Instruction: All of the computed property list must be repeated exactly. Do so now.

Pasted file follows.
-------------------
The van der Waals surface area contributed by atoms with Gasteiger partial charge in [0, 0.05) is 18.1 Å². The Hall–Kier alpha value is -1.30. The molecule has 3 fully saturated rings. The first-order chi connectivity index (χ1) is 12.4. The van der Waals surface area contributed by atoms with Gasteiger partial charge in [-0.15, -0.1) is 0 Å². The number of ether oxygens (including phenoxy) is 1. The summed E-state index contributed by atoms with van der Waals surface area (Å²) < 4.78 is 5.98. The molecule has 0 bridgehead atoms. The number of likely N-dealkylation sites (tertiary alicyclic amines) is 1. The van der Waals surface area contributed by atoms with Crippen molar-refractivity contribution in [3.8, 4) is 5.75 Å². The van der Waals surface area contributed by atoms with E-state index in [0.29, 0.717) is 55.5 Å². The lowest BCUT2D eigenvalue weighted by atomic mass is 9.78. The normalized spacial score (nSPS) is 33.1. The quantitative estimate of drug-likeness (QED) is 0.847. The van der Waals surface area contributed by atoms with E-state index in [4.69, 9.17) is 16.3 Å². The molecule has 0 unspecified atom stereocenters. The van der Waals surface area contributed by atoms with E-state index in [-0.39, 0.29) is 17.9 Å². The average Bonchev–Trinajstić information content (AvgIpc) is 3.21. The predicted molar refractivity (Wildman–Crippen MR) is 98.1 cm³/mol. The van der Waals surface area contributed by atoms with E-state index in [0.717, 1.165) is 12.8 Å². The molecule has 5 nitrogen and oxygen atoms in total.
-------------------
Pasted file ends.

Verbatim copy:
The van der Waals surface area contributed by atoms with Gasteiger partial charge in [0, 0.05) is 18.1 Å². The Hall–Kier alpha value is -1.30. The molecule has 3 fully saturated rings. The first-order chi connectivity index (χ1) is 12.4. The van der Waals surface area contributed by atoms with Gasteiger partial charge in [-0.15, -0.1) is 0 Å². The number of ether oxygens (including phenoxy) is 1. The summed E-state index contributed by atoms with van der Waals surface area (Å²) < 4.78 is 5.98. The molecule has 0 bridgehead atoms. The number of likely N-dealkylation sites (tertiary alicyclic amines) is 1. The van der Waals surface area contributed by atoms with Crippen molar-refractivity contribution in [3.8, 4) is 5.75 Å². The van der Waals surface area contributed by atoms with E-state index in [0.29, 0.717) is 55.5 Å². The lowest BCUT2D eigenvalue weighted by atomic mass is 9.78. The normalized spacial score (nSPS) is 33.1. The quantitative estimate of drug-likeness (QED) is 0.847. The van der Waals surface area contributed by atoms with E-state index in [4.69, 9.17) is 16.3 Å². The molecule has 0 unspecified atom stereocenters. The van der Waals surface area contributed by atoms with E-state index in [-0.39, 0.29) is 17.9 Å². The average Bonchev–Trinajstić information content (AvgIpc) is 3.21. The predicted molar refractivity (Wildman–Crippen MR) is 98.1 cm³/mol. The van der Waals surface area contributed by atoms with E-state index in [0.717, 1.165) is 12.8 Å². The molecule has 5 nitrogen and oxygen atoms in total.